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Travel Sleuth - Be A Savvy Senior Traveller
(2015 - Winter Issue)

Writer: Jane Stokes

There is no better time than the golden years to explore the world around us.

By combining decades of knowledge with real-time journeys, our participation, observations and interactions with people far from home may never be more enriching. Travelling when we’re older and wiser, however, often requires a specific level of comfort, value and cultural exchange. For example, when travelling to an exotic country for the first time, it’s smart to investigate exactly how exotic it is compared to home. Or, a repeat visit to a favourite place in the U.S., Mexico or the Caribbean may have to be revised to match our new needs. Even trips to familiar Canadian destinations could unveil a few surprises.

So for senior travellers specifically, here’s a checklist to ensure a better understanding of potential issues.


All travellers should assess their personal health needs and research the conditions and medical facilities available at their destination. Securing supplementary medical insurance to cover the costs of a sudden health emergency is essential. And, savvy seniors also take these extra steps before departure:

•          Get a medical and dental checkup to guard against surprises. Add inoculations if needed.

•          Pack sufficient medications for the duration, plus a few days.

•          Make a list of personal health requirements, including exact drug names (and their generic names); any allergies or conditions; and phone numbers for your doctors and the  insurance help line. Make copies and keep one in your wallet or purse for quick access.

•          Verify your insurance covers pre-existing medical conditions and ask questions if the terms are unclear.

•          Assess the transportation mode to ensure your well-being: legroom for air travel, back support for car comfort, washroom facilities on coach tours, and the rigours of cruise excursions. 


Undoing mistakes or making quick changes may have been a breeze in your youth, but they could be stressful now. Consider these tips:

•          Buy luggage with wheels and use elevators.

•          Book non-stop flights to minimize airport demands. If connections are necessary, ensure at least 90 minutes between flights.

•          Inquire about the aircraft and seat configuration.

•          Consult a travel agent to help you. Using an experienced advisor gives you some-one to call should anything go awry.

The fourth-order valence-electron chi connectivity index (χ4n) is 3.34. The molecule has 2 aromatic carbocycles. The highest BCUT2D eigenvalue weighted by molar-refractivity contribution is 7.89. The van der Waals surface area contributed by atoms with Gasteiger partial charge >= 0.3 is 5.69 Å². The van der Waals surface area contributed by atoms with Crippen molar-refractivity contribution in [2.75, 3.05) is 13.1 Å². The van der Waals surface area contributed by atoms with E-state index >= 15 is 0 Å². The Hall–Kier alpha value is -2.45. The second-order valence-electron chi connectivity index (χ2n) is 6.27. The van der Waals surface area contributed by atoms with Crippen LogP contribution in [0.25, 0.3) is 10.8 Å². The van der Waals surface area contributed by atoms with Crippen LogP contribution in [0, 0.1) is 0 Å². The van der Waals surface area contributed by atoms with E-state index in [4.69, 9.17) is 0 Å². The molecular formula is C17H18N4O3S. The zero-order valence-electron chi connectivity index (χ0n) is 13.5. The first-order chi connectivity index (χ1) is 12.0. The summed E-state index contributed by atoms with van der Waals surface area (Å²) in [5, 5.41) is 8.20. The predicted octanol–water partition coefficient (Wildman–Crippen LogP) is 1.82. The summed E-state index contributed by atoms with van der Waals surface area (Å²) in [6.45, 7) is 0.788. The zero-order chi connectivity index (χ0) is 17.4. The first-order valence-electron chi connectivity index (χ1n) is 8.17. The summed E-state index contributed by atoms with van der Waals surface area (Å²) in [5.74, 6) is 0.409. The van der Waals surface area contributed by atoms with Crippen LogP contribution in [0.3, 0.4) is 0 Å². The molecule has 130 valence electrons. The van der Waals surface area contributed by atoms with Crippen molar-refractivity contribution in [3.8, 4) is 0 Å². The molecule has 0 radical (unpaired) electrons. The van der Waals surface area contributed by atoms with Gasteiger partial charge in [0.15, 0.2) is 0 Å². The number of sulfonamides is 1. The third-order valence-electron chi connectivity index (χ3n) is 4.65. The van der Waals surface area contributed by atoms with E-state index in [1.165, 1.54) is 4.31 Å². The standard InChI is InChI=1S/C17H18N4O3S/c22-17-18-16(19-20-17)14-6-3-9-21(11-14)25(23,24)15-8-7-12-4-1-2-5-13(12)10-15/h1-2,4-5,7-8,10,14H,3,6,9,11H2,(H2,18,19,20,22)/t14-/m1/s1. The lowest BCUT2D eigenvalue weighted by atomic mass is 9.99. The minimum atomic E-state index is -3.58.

At home, it’s easy to joke about our senior moments and physical limitations, but such things may loom large on the road. Some special needs (wheelchair, guide dog or portable oxygen) are obvious, however others need thoughtful planning:

•          Reconfirm your requests before you leave home. For example, if accessibility is an issue, reconfirm the presence of ramps, elevators, room fixtures, bathroom bars and more.

•          Envision the demands for each day and activity. An airport or train station, for example, may require strenuous walking and carting of luggage. Porters are a good solution so keep ready cash on hand. 

•          Be realistic. You may not be able to participate in some tour activities, but if you anticipate it, your guide may suggest an attractive alternative. 


The needs of a travelling partner may impact on any plan. Or perhaps you have no one to accompany you. Options exist:

•          Join a club like the Canadian Snowbird Association (CSA), which is an authoritative guide for travel tips.

•          Travel with companies that specialize in the needs of seniors such as GoAheadTours.ca.

•          Research companion-finding websites such as triptogether.com or travbuddy.com.

•          Select adult-only hotels and resorts where there may be other solo guests.


There is safety in numbers so travel with a coach company, cruise line or tour group—and add these security measures as well:

•          Lock travel documents and cash in the hotel room safe or in a secure travel bag.

•          List the key identity numbers for passports, tickets, health insurance and credit cards. Keep a copy in each bag.

•          Leave expensive jewellery at home.

•          Be aware of pickpockets targeting travellers, particularly older people.

•          Avoid motel rooms with doors that open onto a parking lot or street.

•          Drink bottled mineral water. Be sure food has been refrigerated and/or cooked sufficiently. Avoid street vendor food.

•          Carry the phone number of the Canadian embassy or consulate in your wallet, as well as personal emergency phone numbers.

Educational Value

If your main purpose is to learn as much about the world as possible, identify the best opportunities to tap into your special interests:

•          Research cruise lines for special themes, tours and lectures.

•          Select a tour operator that specializes in learning opportunities, such as Road Scholar and ElderTreks.

Costs and Money Management

Always inquire about senior discounts, especially once you turn 65. A good travel agent is a prime source for value deals everywhere. Consider these money management tips:

•          Purchase travel cancellation insurance. Be sure you understand all terms so you are clear on the exact coverage.

•          Join senior-interest clubs such as the Canadian Association of Retired Persons (CARP) whose member benefits include travel discounts.

•          Travel during low-season if weather is not a factor. Be aware, however, some attractions are high-season only.

•          Use bank machines and credit cards for daily incidentals. Don’t carry more cash than you need. Keep small change in a front pocket for easy access. 

•          Think about the Canadian dollar exchange rate if making a sizeable foreign purchase and brush up in advance on Canadian customs allowances.

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